State Treasurer John Kennedy said he considers Gov. Bobby Jindal a friend, even though they have not spoken in 18 months.

Mostly, they communicate by missive, primarily on the best way to balance a state budget beset with revenue problems.

Kennedy presented a 16-point plan in 2010 that he contended could protect higher education and health care from deep budget cuts by saving the state $2.6 billion. The Jindal administration responded by launching a webpage debunking many of the points in Kennedy’s plan.

Two years later, Kennedy accused the governor of using scare tactics to fight the Louisiana House’s changes to the $25 billion state spending plan. The governor’s then-commissioner of administration, Paul Rainwater, responded by charging that Kennedy peddled half-baked ideas that discredited Jindal.

Kennedy once again applied pen to paper this month, this time to call the governor’s $24.7 billion proposed spending plan “a fond illusion.”

Facing a $1.3 billion shortfall in the money needed to keep state government services at their current level, the governor wants to sell property, refinance a tobacco settlement and take $100 million from the New Orleans Convention Center to keep the state afloat in the fiscal year that starts July 1.

One-time, or nonrecurring, dollars would help fund the state’s public colleges and universities. Those dollars would be bolstered by tuition increases.

“Call this budget what you like: a fond illusion or smart accounting. The result will be the same: midyear budget cuts for the sixth year in a row,” Kennedy predicted.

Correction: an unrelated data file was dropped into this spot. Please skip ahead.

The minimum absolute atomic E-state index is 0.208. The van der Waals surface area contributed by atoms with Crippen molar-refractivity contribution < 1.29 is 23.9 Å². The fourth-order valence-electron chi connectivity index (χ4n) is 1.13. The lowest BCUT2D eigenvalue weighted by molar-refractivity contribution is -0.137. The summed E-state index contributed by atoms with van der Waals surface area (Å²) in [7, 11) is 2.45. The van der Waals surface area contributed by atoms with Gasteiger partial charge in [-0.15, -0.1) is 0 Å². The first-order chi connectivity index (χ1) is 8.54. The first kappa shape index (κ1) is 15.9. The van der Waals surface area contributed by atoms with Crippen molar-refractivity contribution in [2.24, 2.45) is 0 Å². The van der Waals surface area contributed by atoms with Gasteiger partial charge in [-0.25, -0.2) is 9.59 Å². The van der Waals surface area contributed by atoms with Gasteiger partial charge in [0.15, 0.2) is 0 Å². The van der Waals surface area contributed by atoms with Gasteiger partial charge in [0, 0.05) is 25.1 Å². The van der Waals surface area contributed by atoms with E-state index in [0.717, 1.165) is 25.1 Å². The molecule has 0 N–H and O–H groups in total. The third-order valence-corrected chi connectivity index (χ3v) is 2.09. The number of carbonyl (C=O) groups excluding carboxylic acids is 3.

Midyear budget cuts have dogged Jindal, practically since he took office in 2008.

The latest round of middle of the year cuts hit last year.

Two weeks before Christmas, Jindal cut funding for hospice care, dental benefits for pregnant women and battered women’s shelters, partly because of a slump in state funding. Hospice later got a reprieve, but the other cuts stayed in place.

Kennedy said Jindal should cut expenses such as consulting contracts and build in safeguards by budgeting only a portion of the projected state revenue each year.

The alternative, he said, is yet another midyear cut.

“If you believe this budget is balanced, then you probably also believe in the tooth fairy, the Easter bunny and that Jimmy Hoffa died of natural causes,” Kennedy said.

Commissioner of Administration Kristy Nichols, the governor’s top budget aide, said she appreciates Kennedy’s right to an opinion, but will pass on his suggestions.

Nichols said the Jindal administration already is reducing consulting contracts in the upcoming fiscal year. She said professional services are slated to drop by $153 million, or 25 percent, in the governor’s spending plan.

She said Kennedy wants people to believe that private businesses routinely slash contracts by 10 percent because they are short on money.

“The worst thing you can do is say, ‘Let’s take an arbitrary approach,’ ” Nichols said.

She said midyear budget cuts are the result of revenue forecasts, not budgets passed by the Louisiana Legislature.

Nichols said the Jindal administration is embracing good government.

Kennedy said he just wants the governor to present a truly balanced budget instead of make-believe.

“I don’t know why he’s doing it this way. I’m not going to suggest they’re bad people for doing it this way. I consider Bobby a friend — very bright, might be president one day. I might vote for him,” Kennedy said.

Michelle Millhollon covers state budget policy for The Advocate’s Capitol news bureau. Her email address is mmillhollon@theadvocate.